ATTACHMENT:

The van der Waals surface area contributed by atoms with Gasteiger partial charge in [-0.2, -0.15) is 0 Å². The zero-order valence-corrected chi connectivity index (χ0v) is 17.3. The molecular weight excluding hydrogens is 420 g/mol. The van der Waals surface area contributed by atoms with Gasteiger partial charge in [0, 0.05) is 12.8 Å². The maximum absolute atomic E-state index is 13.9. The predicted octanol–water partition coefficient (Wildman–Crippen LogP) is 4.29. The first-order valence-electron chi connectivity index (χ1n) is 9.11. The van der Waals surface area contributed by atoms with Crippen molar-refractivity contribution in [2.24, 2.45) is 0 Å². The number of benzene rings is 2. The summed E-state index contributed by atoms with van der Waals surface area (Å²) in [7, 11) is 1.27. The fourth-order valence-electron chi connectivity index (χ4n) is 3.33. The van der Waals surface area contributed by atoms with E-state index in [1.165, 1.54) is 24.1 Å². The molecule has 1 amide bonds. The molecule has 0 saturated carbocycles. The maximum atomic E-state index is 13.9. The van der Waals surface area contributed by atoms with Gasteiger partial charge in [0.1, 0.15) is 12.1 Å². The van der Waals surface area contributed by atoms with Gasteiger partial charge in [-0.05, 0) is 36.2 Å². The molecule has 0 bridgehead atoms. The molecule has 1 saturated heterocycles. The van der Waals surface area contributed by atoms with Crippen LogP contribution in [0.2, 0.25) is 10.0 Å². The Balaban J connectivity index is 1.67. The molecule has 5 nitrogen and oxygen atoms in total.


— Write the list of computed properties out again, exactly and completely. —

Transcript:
The van der Waals surface area contributed by atoms with Gasteiger partial charge in [-0.2, -0.15) is 0 Å². The zero-order valence-corrected chi connectivity index (χ0v) is 17.3. The molecular weight excluding hydrogens is 420 g/mol. The van der Waals surface area contributed by atoms with Gasteiger partial charge in [0, 0.05) is 12.8 Å². The maximum absolute atomic E-state index is 13.9. The predicted octanol–water partition coefficient (Wildman–Crippen LogP) is 4.29. The first-order valence-electron chi connectivity index (χ1n) is 9.11. The van der Waals surface area contributed by atoms with Crippen molar-refractivity contribution in [2.24, 2.45) is 0 Å². The number of benzene rings is 2. The summed E-state index contributed by atoms with van der Waals surface area (Å²) in [7, 11) is 1.27. The fourth-order valence-electron chi connectivity index (χ4n) is 3.33. The van der Waals surface area contributed by atoms with E-state index in [1.165, 1.54) is 24.1 Å². The molecule has 1 amide bonds. The molecule has 0 saturated carbocycles. The maximum atomic E-state index is 13.9. The van der Waals surface area contributed by atoms with Gasteiger partial charge in [0.1, 0.15) is 12.1 Å². The van der Waals surface area contributed by atoms with Gasteiger partial charge in [-0.05, 0) is 36.2 Å². The molecule has 0 bridgehead atoms. The molecule has 1 saturated heterocycles. The van der Waals surface area contributed by atoms with Crippen LogP contribution in [0.2, 0.25) is 10.0 Å². The Balaban J connectivity index is 1.67. The molecule has 5 nitrogen and oxygen atoms in total.